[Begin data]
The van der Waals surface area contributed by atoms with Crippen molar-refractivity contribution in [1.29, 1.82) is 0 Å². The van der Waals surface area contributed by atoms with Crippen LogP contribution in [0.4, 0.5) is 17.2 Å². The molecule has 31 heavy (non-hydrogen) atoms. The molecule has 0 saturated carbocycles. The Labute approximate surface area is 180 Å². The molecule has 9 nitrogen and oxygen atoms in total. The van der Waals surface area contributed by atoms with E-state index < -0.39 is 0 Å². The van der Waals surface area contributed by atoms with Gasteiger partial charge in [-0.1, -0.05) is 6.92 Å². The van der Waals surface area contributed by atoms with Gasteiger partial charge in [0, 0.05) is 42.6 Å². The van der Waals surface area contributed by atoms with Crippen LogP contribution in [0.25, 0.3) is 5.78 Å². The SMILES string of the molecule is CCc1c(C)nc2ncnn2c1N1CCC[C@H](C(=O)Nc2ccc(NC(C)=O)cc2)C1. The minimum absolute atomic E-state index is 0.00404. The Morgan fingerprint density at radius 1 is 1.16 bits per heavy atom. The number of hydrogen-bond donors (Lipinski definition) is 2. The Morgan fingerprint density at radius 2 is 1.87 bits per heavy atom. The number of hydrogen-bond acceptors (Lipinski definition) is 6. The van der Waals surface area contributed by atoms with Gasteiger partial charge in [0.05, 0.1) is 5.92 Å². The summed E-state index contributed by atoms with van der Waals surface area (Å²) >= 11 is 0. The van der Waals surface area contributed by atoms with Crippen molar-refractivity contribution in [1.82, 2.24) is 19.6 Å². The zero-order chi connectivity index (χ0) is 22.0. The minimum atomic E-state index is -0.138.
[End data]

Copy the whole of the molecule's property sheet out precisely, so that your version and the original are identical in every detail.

The van der Waals surface area contributed by atoms with Crippen molar-refractivity contribution in [1.29, 1.82) is 0 Å². The van der Waals surface area contributed by atoms with Crippen LogP contribution in [0.4, 0.5) is 17.2 Å². The molecule has 31 heavy (non-hydrogen) atoms. The molecule has 0 saturated carbocycles. The Labute approximate surface area is 180 Å². The molecule has 9 nitrogen and oxygen atoms in total. The van der Waals surface area contributed by atoms with E-state index < -0.39 is 0 Å². The van der Waals surface area contributed by atoms with Gasteiger partial charge in [-0.1, -0.05) is 6.92 Å². The van der Waals surface area contributed by atoms with Gasteiger partial charge in [0, 0.05) is 42.6 Å². The van der Waals surface area contributed by atoms with Crippen LogP contribution in [0.25, 0.3) is 5.78 Å². The SMILES string of the molecule is CCc1c(C)nc2ncnn2c1N1CCC[C@H](C(=O)Nc2ccc(NC(C)=O)cc2)C1. The minimum absolute atomic E-state index is 0.00404. The Morgan fingerprint density at radius 1 is 1.16 bits per heavy atom. The number of hydrogen-bond donors (Lipinski definition) is 2. The Morgan fingerprint density at radius 2 is 1.87 bits per heavy atom. The number of hydrogen-bond acceptors (Lipinski definition) is 6. The van der Waals surface area contributed by atoms with Gasteiger partial charge in [0.05, 0.1) is 5.92 Å². The summed E-state index contributed by atoms with van der Waals surface area (Å²) >= 11 is 0. The van der Waals surface area contributed by atoms with Crippen molar-refractivity contribution in [1.82, 2.24) is 19.6 Å². The zero-order chi connectivity index (χ0) is 22.0. The minimum atomic E-state index is -0.138.